How to Clean a Toddler's Eyes

Whether it's crusty morning eyes or a severe eye infection, a toddler's eyes need to be kept clean and free of any particles and irritants. When you help your toddler keep her eyes clean, practice good hygiene yourself so germs don't transfer to your eyes. Follow these tips to keep your toddler's eyes clean.

Eliminate morning crust. When your toddler sleeps, irritants or discharge can form crusty particles that lodge in the corner of the eye, or sometimes just outside the eye. A gentle swipe of a wet washcloth is usually enough to get your toddler's eyes clean and ready for the day.

Note unusual discharge. If you see that your toddler's eyes seem to run with a gooey discharge, use soft, dry tissues to wipe it up. This kind of discharge is common if the toddler is suffering from a cold or sinus infection. Follow up with a warm, wet washcloth to soothe the eye area, but don't let the washcloth touch anything else as that could spread germs.

Clean up a blocked tear duct. If your toddler wakes up with one eye stuck shut but the eye is not red, it's likely a blocked tear duct. Use a warm, wet washcloth to wipe the eye from the inside corner out. Continue to wipe in that direction until the discharge is gone and your toddler can open her eye. After the eye is clean, gently massage the inner corner of her eye with your index finger for a few minutes at least twice a day to break up the blockage.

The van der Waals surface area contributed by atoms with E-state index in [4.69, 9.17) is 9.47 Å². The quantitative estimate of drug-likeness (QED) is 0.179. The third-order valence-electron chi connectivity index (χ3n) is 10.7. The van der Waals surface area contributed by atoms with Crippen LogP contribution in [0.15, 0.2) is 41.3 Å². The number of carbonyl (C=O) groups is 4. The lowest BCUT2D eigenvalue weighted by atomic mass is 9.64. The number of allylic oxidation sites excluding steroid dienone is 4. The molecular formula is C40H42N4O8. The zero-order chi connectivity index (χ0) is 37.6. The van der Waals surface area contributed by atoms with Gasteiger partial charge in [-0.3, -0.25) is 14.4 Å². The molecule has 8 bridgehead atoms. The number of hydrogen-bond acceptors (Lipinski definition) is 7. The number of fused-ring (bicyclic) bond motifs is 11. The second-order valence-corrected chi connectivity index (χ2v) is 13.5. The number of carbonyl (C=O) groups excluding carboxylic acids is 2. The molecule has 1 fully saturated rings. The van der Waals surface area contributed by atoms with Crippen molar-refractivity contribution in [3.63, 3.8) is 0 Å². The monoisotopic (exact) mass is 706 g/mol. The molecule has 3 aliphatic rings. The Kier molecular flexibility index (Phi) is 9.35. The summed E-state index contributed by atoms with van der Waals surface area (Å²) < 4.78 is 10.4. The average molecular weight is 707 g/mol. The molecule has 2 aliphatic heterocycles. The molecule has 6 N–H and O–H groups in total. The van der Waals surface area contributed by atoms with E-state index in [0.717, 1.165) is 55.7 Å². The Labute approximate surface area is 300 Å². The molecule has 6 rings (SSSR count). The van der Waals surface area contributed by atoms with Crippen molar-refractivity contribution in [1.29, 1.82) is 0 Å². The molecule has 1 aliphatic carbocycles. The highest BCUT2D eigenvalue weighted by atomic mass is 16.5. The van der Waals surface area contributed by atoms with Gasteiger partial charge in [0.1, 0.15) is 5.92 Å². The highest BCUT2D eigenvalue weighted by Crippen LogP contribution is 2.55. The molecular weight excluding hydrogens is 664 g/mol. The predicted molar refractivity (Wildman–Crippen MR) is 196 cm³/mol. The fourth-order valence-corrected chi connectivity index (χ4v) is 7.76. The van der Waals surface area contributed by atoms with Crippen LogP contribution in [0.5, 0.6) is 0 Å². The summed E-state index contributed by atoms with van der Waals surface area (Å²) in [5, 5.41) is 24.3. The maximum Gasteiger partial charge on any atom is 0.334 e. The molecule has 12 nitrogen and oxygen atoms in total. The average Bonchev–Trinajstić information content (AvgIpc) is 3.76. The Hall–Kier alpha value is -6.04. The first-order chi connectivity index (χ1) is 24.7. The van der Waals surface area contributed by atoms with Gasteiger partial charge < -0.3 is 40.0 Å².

Conjunctivitis, or pink eye as it is commonly called, can cause one or both eyes to glue shut with discharge. Eyes will also be red and sore. Again, use the warm, wet washcloth to saturate the sticky discharge and soften it until her eyes open. Conjunctivitis can be viral, so a visit to the pediatrician usually results in antibiotics. You will then have to administer eye medication to clear her eyes up.

Preform an eye flush. If your toddler is exposed to an eye irritant or cuts or scratches her eye, use an eye flush. Have your toddler lean her eye down and to the side over the sick. Have her hold her eyelid open (you may need to assist) and pour cool water over her eye for 15 minutes.


Often a toddler won't sit still long enough to clean out her eyes. In this case, try playing peek-a-boo with the washcloth, taking gentle swipes at her eyes to wash them. Some toddlers may be more receptive if they can be part of the process. Allow your toddler to help clean her eyes if she is interested.


Wash your hands prior to cleaning your toddler's eyes. Conjunctivitis is highly contagious, so make sure that your toddler does not touch her eyes and then other objects. Make sure you wash your hands thoroughly after washing a toddler's eyes that are infected with conjunctivitis to prevent yourself from contracting it. Immediately launder any washcloths you use on a toddler's eyes that are infected with conjunctivitis.

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